But what if you want all that goodness without having to pay for it? Well in that case, the responsible technicians need to make it clear what the trade-offs are. You can save money, but it's a gamble. The problem is that getting these things working doesn't just cost money. In an emergency, you can usually get more of that. The trouble is, that it also costs time, and the definition of an emergency is that you don't have any of that spare. So - imagine a situation where you would like to be able to debug a problematic piece of software, but your security requirements are pretty heavy, and cast in procedural concrete. So you attempt to set up the necessary tools in your development system, but it doesn't work. To get it working, you estimate you'll need to spend a couple of days of research (say - a day each for a developer and a sysadmin). Maybe it's twice that, maybe it's half, and maybe you need to write a report on all the possible approaches, and have it approved by a committee of architects. Whatever - it's more expensive than you'd like... so you choose not to do it. This is the point at which clear communication is essential.
Living, as I do, in Amsterdam, I can't help feeling just a bit smug as I listen to the news on the radio. In England, the Somerset Levels have been flooded for a long time, and it's still raining. The amount of rain landing on the South of England, and on Wales just now is more than normal - that is to say, it only comes down like that a few times in a century. The people of the Somerset Levels are complaining vociferously that maybe they'd have stood for being flooded for a week, but the water won't go away so they've had it for weeks and weeks. Now some people near London are getting their feet wet too, so suddenly it's important. :-) On my way home, I felt some of that weather. The rain was lashing down, with a pretty solid wind behind it. Was I worried? Not in the slightest, even though I live at least as far below sea level as the people of the levels. You see, here, if the weather gets like that, the only real effect you'll see, is perhaps some smoke coming out of the chimney at your local friendly pumping station. The whole landscape is littered with places for water to go. Every little canal or pool has big sloping sides that will accommodate several times the normal amount of water.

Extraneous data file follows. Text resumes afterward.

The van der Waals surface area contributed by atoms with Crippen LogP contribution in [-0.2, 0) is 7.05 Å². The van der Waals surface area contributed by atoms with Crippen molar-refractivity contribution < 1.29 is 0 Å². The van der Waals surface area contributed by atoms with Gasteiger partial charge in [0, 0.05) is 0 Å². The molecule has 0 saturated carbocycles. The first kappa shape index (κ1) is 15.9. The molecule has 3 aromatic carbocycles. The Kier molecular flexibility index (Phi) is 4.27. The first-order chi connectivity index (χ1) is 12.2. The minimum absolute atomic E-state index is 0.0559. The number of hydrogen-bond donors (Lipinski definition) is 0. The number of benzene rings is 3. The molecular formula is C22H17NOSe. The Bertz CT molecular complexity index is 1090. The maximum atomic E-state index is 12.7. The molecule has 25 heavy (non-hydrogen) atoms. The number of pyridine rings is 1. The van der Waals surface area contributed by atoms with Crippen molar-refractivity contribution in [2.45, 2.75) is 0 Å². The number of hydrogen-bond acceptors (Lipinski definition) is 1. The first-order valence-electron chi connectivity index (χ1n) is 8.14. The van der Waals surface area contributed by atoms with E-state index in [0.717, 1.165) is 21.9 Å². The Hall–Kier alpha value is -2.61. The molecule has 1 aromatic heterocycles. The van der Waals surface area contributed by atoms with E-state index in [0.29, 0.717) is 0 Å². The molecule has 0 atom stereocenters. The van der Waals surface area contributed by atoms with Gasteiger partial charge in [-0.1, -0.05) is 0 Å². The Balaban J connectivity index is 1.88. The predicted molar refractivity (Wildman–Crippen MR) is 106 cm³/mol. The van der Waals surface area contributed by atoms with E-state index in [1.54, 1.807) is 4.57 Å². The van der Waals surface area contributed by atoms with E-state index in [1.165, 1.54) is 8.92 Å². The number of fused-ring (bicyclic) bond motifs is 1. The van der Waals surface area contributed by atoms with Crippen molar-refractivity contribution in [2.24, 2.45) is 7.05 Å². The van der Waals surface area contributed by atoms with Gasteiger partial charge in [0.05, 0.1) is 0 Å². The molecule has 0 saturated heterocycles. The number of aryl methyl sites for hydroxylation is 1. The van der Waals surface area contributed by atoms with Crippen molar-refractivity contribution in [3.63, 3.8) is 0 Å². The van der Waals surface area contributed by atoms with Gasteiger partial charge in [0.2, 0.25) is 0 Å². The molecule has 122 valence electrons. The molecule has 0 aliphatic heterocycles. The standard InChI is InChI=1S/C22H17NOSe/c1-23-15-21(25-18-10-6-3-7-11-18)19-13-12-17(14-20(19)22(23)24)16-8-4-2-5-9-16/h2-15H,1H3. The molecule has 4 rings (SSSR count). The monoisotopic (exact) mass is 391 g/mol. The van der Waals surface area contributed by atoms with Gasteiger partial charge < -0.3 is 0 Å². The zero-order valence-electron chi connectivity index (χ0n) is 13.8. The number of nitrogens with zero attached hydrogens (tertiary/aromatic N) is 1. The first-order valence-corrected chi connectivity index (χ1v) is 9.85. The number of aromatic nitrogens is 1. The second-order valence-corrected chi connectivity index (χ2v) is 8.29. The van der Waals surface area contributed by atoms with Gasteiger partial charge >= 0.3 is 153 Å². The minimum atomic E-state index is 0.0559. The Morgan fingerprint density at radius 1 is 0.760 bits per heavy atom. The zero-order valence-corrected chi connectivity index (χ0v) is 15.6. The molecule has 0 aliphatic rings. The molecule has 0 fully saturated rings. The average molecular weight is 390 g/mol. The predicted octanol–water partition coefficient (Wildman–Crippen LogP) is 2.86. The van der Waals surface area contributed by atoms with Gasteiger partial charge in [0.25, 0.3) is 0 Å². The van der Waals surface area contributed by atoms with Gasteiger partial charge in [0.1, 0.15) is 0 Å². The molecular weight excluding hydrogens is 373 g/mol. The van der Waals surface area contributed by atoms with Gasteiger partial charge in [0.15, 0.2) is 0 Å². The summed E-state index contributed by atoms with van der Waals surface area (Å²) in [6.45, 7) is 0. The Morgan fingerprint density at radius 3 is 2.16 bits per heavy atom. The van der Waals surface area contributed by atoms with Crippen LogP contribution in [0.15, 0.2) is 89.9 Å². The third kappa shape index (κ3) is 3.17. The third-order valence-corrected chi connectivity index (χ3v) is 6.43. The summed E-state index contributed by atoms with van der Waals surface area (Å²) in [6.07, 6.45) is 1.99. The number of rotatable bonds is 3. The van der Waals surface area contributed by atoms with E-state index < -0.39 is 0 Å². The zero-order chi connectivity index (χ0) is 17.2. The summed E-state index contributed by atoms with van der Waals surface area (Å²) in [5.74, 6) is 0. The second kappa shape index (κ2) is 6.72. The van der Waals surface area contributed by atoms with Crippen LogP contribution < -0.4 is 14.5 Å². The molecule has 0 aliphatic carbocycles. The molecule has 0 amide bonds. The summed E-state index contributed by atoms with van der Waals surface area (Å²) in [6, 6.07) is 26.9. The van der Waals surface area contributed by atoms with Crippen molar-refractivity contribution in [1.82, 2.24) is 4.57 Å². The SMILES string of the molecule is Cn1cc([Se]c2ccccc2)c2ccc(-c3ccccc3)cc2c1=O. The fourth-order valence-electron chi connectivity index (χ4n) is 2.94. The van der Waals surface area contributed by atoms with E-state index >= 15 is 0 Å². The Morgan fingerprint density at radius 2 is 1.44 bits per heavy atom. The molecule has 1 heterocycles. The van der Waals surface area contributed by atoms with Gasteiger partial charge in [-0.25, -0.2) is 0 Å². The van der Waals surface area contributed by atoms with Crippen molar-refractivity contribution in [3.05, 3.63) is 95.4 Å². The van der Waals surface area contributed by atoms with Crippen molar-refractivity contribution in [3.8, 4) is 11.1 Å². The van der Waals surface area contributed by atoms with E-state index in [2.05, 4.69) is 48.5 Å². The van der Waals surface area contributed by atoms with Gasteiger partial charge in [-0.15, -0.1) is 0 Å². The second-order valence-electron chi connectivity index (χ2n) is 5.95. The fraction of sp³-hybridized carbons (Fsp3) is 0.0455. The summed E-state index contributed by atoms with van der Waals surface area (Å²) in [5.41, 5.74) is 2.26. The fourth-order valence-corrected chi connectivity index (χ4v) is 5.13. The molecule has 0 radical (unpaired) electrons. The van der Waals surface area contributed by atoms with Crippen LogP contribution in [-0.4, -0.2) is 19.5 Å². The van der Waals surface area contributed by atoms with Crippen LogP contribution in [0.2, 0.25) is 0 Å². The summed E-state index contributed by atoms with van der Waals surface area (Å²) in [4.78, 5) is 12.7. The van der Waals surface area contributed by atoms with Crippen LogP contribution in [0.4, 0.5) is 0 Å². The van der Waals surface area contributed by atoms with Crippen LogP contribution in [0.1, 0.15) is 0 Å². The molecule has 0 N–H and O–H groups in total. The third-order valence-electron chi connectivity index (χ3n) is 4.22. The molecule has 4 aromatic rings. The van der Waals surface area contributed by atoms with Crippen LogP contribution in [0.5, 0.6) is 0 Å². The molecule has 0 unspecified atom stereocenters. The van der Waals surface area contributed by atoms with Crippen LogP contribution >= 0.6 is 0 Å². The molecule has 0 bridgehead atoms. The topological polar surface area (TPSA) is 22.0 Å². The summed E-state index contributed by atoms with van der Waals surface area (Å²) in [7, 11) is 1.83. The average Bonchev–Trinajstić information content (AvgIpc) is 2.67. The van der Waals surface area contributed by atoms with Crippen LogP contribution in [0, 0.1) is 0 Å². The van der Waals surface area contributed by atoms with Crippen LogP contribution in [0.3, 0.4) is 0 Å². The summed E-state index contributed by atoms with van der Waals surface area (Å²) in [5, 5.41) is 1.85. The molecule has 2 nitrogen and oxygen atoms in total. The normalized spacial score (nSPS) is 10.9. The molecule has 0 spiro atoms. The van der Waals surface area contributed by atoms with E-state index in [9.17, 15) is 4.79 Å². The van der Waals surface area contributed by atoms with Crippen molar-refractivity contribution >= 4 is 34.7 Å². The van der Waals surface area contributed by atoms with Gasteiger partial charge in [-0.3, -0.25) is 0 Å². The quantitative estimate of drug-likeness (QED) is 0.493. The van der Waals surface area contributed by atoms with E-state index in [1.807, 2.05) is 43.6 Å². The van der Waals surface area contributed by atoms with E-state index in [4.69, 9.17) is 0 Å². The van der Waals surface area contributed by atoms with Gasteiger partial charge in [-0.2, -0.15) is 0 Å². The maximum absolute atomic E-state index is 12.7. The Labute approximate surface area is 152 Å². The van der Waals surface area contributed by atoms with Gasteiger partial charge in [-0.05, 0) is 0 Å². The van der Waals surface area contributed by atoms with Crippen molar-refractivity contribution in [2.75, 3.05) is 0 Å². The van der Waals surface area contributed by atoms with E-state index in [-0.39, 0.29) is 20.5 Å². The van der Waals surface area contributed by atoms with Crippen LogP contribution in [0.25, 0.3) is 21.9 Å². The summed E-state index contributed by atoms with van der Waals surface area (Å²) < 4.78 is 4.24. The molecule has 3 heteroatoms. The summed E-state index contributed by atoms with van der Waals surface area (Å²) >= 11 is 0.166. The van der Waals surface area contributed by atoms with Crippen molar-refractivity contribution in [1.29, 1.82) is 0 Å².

So - when it rains in Somerset (nothing personal, folks), they get their feet very wet indeed, and have some very uncomplimentary things to say about the government's Environment Agency, whose job it is to build and maintain the DTAP street. Various government agencies turn up to provide sandbags. When it rains here, the pumps kick in, and we're good. Sometimes I find it hard to articulate to budget holders exactly why I'd like them to spend money on the odd pumping station that's never really going to get used, is it? I mean come on, what are the chances? Did I say pumping station?
Seriously - if you're going to cut corners on your infrastructure, make sure all your stakeholders know the difference between Somerset and Amsterdam.